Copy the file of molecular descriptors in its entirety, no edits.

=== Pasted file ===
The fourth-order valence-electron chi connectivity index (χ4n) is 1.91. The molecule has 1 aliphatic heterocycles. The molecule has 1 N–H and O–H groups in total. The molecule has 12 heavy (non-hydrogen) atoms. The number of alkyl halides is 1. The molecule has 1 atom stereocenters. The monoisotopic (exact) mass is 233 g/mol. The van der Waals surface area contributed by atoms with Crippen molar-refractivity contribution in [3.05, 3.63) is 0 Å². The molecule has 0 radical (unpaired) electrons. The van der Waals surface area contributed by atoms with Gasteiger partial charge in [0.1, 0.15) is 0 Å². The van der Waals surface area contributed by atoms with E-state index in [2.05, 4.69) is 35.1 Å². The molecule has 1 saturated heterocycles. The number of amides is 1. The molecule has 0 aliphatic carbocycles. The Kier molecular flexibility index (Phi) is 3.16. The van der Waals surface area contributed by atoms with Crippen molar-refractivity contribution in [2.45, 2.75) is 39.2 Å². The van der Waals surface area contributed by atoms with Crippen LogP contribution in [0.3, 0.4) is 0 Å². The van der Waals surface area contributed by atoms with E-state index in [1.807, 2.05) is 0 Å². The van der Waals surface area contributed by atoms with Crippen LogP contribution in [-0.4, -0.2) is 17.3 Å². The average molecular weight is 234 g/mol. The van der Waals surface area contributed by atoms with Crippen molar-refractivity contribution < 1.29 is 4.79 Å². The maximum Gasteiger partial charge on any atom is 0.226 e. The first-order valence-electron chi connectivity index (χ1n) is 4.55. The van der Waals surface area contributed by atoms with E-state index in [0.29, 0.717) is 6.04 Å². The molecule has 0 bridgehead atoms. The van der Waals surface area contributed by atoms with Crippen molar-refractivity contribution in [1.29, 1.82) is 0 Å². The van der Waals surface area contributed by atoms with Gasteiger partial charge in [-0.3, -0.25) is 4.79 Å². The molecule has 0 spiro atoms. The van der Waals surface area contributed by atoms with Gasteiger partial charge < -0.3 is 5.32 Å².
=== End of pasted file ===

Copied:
The fourth-order valence-electron chi connectivity index (χ4n) is 1.91. The molecule has 1 aliphatic heterocycles. The molecule has 1 N–H and O–H groups in total. The molecule has 12 heavy (non-hydrogen) atoms. The number of alkyl halides is 1. The molecule has 1 atom stereocenters. The monoisotopic (exact) mass is 233 g/mol. The van der Waals surface area contributed by atoms with Crippen molar-refractivity contribution in [3.05, 3.63) is 0 Å². The molecule has 0 radical (unpaired) electrons. The van der Waals surface area contributed by atoms with Gasteiger partial charge in [0.1, 0.15) is 0 Å². The van der Waals surface area contributed by atoms with E-state index in [2.05, 4.69) is 35.1 Å². The molecule has 1 saturated heterocycles. The number of amides is 1. The molecule has 0 aliphatic carbocycles. The Kier molecular flexibility index (Phi) is 3.16. The van der Waals surface area contributed by atoms with Crippen molar-refractivity contribution in [2.45, 2.75) is 39.2 Å². The van der Waals surface area contributed by atoms with Crippen LogP contribution in [0.3, 0.4) is 0 Å². The van der Waals surface area contributed by atoms with E-state index in [1.807, 2.05) is 0 Å². The van der Waals surface area contributed by atoms with Crippen LogP contribution in [-0.4, -0.2) is 17.3 Å². The average molecular weight is 234 g/mol. The van der Waals surface area contributed by atoms with Crippen molar-refractivity contribution < 1.29 is 4.79 Å². The maximum Gasteiger partial charge on any atom is 0.226 e. The first-order valence-electron chi connectivity index (χ1n) is 4.55. The van der Waals surface area contributed by atoms with E-state index in [0.29, 0.717) is 6.04 Å². The molecule has 0 bridgehead atoms. The van der Waals surface area contributed by atoms with Crippen molar-refractivity contribution in [1.29, 1.82) is 0 Å². The van der Waals surface area contributed by atoms with Gasteiger partial charge in [-0.3, -0.25) is 4.79 Å². The molecule has 0 spiro atoms. The van der Waals surface area contributed by atoms with Gasteiger partial charge < -0.3 is 5.32 Å².